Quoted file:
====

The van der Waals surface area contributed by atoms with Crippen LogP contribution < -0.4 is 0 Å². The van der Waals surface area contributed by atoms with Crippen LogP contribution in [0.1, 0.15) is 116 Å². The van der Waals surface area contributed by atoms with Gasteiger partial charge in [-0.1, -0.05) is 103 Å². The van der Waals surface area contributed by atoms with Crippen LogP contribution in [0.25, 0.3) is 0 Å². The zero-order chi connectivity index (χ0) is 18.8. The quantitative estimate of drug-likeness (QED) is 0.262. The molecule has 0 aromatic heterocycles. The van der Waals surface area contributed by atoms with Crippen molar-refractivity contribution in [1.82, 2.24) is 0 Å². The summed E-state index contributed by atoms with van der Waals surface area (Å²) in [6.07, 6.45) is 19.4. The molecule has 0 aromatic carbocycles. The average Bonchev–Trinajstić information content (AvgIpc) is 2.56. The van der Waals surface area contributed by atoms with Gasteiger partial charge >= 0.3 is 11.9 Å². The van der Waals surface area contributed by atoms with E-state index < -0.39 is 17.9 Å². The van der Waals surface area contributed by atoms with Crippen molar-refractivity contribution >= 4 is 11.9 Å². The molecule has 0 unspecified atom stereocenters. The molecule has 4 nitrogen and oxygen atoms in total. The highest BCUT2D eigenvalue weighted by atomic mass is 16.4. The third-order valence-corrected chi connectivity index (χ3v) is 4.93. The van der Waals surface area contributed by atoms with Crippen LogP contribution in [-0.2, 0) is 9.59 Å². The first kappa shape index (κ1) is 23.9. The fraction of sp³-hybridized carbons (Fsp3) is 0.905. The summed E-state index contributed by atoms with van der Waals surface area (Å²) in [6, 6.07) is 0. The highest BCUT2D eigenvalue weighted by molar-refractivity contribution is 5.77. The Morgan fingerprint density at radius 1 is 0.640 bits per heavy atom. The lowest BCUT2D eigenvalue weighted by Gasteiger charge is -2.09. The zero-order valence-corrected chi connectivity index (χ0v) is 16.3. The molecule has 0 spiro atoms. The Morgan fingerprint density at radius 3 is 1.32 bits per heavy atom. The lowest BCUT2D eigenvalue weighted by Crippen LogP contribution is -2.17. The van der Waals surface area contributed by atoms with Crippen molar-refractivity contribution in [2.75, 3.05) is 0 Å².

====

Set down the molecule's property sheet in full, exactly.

The van der Waals surface area contributed by atoms with Crippen LogP contribution < -0.4 is 0 Å². The van der Waals surface area contributed by atoms with Crippen LogP contribution in [0.1, 0.15) is 116 Å². The van der Waals surface area contributed by atoms with Gasteiger partial charge in [-0.1, -0.05) is 103 Å². The van der Waals surface area contributed by atoms with Crippen LogP contribution in [0.25, 0.3) is 0 Å². The zero-order chi connectivity index (χ0) is 18.8. The quantitative estimate of drug-likeness (QED) is 0.262. The molecule has 0 aromatic heterocycles. The van der Waals surface area contributed by atoms with Crippen molar-refractivity contribution in [1.82, 2.24) is 0 Å². The summed E-state index contributed by atoms with van der Waals surface area (Å²) in [6.07, 6.45) is 19.4. The molecule has 0 aromatic carbocycles. The average Bonchev–Trinajstić information content (AvgIpc) is 2.56. The van der Waals surface area contributed by atoms with Gasteiger partial charge >= 0.3 is 11.9 Å². The van der Waals surface area contributed by atoms with E-state index < -0.39 is 17.9 Å². The van der Waals surface area contributed by atoms with Crippen molar-refractivity contribution >= 4 is 11.9 Å². The molecule has 0 unspecified atom stereocenters. The molecule has 4 nitrogen and oxygen atoms in total. The highest BCUT2D eigenvalue weighted by atomic mass is 16.4. The third-order valence-corrected chi connectivity index (χ3v) is 4.93. The van der Waals surface area contributed by atoms with Crippen LogP contribution in [-0.2, 0) is 9.59 Å². The first kappa shape index (κ1) is 23.9. The fraction of sp³-hybridized carbons (Fsp3) is 0.905. The summed E-state index contributed by atoms with van der Waals surface area (Å²) in [6, 6.07) is 0. The highest BCUT2D eigenvalue weighted by molar-refractivity contribution is 5.77. The Morgan fingerprint density at radius 1 is 0.640 bits per heavy atom. The lowest BCUT2D eigenvalue weighted by Gasteiger charge is -2.09. The zero-order valence-corrected chi connectivity index (χ0v) is 16.3. The molecule has 0 spiro atoms. The Morgan fingerprint density at radius 3 is 1.32 bits per heavy atom. The lowest BCUT2D eigenvalue weighted by Crippen LogP contribution is -2.17. The van der Waals surface area contributed by atoms with Crippen molar-refractivity contribution in [2.75, 3.05) is 0 Å².